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Law Enforcement System in Berlin

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The law enforcement system in Germany is inimitable because, unlike other countries with centralized forms of government where federal police officers intervene in state affairs on a case-to-case basis, the law enforcement sector in each state, called the “Landespolizei” is solely responsible for handling state policing. On the other hand, Germany’s nationwide police called the Bundespolizei (BPOL) are only responsible for domestic security including border security, coast guard services, securing public establishments, airport and railway security, and rescue operations (INTERPOL, 2012). However, when a local crime becomes an international concern, the Bundeskriminalamt (BKA), which is INTERPOL’s governing agency in the country, steps in.

Since the Landespolizei is responsible for state policing, they establish their own laws and policies to enforce within their jurisdiction. In the country’s capital, Berlin, for instance, the Landespolizei, aside from focusing on common local incidents, also prioritize immigration cases, prevention of corruption and help in combating human trafficking, sexual exploitation, and terrorism by focusing all efforts to address these problems on the local level (Marin, 15). Moreover, the Berlin Police is attempting to make state policing more efficient by disseminating law enforcement into six districts called “Direktion” – Direktion 1 (Reinickendorf and Pankow), Direktion 2 (Spandau and Charlottenburg-Wilmersdorf), Direktion 3 (Mitte), Direktion 4 (Tempelhof-Schoneberg and Steglitz-Zehlendorf), Direktion 5 (Friedrichshain-Kreuzberg and Neukolln), and Direktion 6 (Marzahn-Hellersdorg, Treptow-Kopenick, and Lichtenberg).

Despite Germany’s efforts to erase incidences in the country’s Nazi past, various issues remain, especially in law enforcement. In recent news, for instance, Berlin Police was accused of failing to prevent the terrorist attacks of a neo-Nazi gang. One of the Berlin Police’s informants was a member of the neo-Nazi terror gang, and despite pertinent information of the gang’s plan, the authorities failed to respond accordingly, leading to the murder of ten locals (The Local, 2012a). Moreover, after the Berlin Police’s actions were called to question, the agency attempted to cover up their shortcomings (Gebauer, Robel, and Stark). In other news, the Berlin Police was also criticized for violating the privacy of locals with the agency’s use of software that “allows police investigators to monitor activity, and if the computer has a camera, peer right into the face of the user” (Birnbuam). In addition, the public is criticizing the current surveillance system installed by the Berlin Police. Although most locals understand the need for surveillance, some locals are uncomfortable with it out of fear of how the authorities might use information wrongfully. This displays the level of distrust the public has towards the Berlin Police.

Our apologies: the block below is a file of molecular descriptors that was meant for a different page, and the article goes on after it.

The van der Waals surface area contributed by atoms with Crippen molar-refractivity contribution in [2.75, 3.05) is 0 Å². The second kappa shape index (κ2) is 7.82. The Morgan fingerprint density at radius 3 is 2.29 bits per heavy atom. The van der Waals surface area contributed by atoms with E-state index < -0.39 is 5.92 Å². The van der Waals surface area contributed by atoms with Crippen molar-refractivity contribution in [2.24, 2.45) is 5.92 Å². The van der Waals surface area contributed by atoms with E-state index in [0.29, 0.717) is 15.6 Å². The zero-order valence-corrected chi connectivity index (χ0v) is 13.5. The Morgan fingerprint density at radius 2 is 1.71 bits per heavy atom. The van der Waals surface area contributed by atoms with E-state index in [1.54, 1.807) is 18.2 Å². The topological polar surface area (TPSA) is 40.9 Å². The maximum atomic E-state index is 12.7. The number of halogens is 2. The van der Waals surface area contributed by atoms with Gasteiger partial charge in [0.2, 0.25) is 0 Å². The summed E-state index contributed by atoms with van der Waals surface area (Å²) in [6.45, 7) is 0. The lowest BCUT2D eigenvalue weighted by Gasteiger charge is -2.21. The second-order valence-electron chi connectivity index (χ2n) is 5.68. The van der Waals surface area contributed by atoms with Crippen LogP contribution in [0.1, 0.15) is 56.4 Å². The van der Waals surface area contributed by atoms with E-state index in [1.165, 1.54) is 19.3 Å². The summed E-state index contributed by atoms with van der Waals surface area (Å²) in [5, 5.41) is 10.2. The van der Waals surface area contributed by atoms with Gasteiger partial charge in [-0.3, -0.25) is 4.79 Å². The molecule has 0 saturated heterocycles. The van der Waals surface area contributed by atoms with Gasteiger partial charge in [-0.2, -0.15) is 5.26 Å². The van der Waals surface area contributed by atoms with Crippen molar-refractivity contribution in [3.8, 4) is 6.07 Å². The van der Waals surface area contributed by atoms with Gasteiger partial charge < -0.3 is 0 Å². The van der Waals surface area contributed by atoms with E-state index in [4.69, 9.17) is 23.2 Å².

Marin (18) discussed the results of a survey conducted in 1995 to determine the responses of Berlin citizens toward law enforcement in the state. Moreover, the survey was aimed at determining how well the citizens trust the police following the unification of East and West Germany. The survey revealed that citizens distrust law enforcement. According to Marin (19), the citizens “could not easily overcome their generalized distrust in any kind of police force given their experience with the repressive aspects of the old regime”. The GfK Group conducted a similar survey in Berlin in 2010 and discovered that since 1995, the citizens’ trust toward police officers has steadily grown, albeit not completely. The public still has a problem with how the Berlin Police deals with demonstrations and protesters, treats immigrants, especially Muslims in the community.

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